‘Am I supposed to jump on you in fervent denial of that statement, swearing that I can’t keep my hands off you?’ A dark eyebrow rose. ‘Sorry, but your little game won’t wash, Sehgal.’

Irritatingly, he’d addressed her by her surname again. ‘Oh, how astute you are, Khehra!’ She widened her eyes. ‘You catch on so fast I guess I’ll have to watch myself more around you.’ She formed a pout, aware of his gaze moving to her mouth, feeling an unreasonable thrill as it did. She must be mad. Or starved of fun. But somehow she couldn’t not try to get a reaction out of that stone monument.

His eyes narrowed. ‘Whatever you’re trying to do, I’m not looking for trouble—and I’d advise you not to go poking around for it either.’

‘So disappointing!’ She shook her head sorrowfully. ‘Here I was, getting thrilled to bits that we’re going to have this week-end. Just us. Lonesome. Twosome.’

here is the link to the post. Do let me know how you liked it! 🙂

Let’s talk Nanowrimo a little while longer

Did you take part in Nanowrimo? So what was your experience? Are you the one who has come away chest puffed out with pride, a swagger in your walk and brimming with confidence in your writing? Or are you the one who’d run away screaming if the word happened to be mentioned within your hearing?

Here is what I came away with from taking part in Nanowrimo.

First, I think it’s worth taking part in it and yes, I think every writer should, if only as an exercise in disciplined writing. There’s nothing like it in putting writing to the forefront of your mind and not just let it be one of the things in your to-do list, as it happens to become. Even the most dedicated writers find ways to get distracted in today’s world, all too easy, at least for me, so enrolling in a must-do competition is definitely profitable to your productiveness.

The important lessons I took from Nanowrimo, and in winning it – yes, didn’t I mention I made it? well, I did 🙂 – are these :

Muse was no longer moody

This was one of the surprises Nano sprung on me. At around the midway point I was doing it half-heartedly, not sure I could do it with the things I had on my schedule. I was around 13k words in and I thought this was the moment when I had to either really try or let go of it and attend to ‘life’. So making a decision, I got to it, with no clear planning of the story. A wonder happened. Instead of my muse retreating under pressure, it became like tiger with a prey. Let me at him. Words came easier the more I progressed, failry spilling onto the screen till the keyboard chatter became music to my ears. Well, sort of. It felt nice to say 😉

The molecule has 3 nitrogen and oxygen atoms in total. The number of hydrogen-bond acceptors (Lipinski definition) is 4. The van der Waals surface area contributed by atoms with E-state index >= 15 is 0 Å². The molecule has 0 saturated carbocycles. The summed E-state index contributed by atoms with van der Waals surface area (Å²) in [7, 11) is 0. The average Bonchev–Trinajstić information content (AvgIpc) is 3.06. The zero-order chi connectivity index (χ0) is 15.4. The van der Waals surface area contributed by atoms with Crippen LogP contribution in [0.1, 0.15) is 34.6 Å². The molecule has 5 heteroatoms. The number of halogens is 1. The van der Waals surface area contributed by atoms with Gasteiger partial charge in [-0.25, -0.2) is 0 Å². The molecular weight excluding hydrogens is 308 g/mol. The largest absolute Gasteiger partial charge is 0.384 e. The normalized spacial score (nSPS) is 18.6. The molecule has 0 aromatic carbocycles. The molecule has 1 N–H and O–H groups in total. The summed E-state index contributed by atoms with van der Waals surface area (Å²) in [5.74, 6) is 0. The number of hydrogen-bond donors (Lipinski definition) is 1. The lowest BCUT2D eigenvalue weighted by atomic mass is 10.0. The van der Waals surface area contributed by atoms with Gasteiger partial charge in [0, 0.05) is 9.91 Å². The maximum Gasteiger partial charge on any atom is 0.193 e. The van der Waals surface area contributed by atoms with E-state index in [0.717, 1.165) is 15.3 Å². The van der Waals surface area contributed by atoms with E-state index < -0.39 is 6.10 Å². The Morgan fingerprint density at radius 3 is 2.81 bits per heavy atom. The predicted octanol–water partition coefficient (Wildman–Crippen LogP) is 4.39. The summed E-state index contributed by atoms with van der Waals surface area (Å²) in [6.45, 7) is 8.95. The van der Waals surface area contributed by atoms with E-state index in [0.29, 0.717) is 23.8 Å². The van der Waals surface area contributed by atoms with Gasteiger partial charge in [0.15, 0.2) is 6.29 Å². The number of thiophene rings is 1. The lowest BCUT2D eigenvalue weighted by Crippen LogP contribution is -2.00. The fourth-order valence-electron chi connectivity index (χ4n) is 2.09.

Random things put in tied up

Miracles happened. What else could I call it? I hadn’t the faintest idea about the end of the story. Then the last day a light bulb moment occurred to devise the end. I just put in something random like khanabdosh ie gypsies – can’t get more random than that, can you – and it yielded result. It tied in perfectly with the hero’s plan and also made the hero action oriented. The pieces just fell in place.

Didn’t make time, generated it 

That’s what it felt like. I began to look for writing moments actively and scribble away whenever I got time. I wrote no matter what, charged by coffee, comforted by chocolate. I wouldn’t say I got disciplined because that means being organised in your whole day. which I definitely wasn’t. But giving no attention to the daily hassles of everyday world, which did a fade out as soon as my fingers touched the keyboard, I was off. And getting lost in make-believe felt better and better. Though, it isn’t what I can afford to do every month or even every other month, for getting writing done in heaps, it works.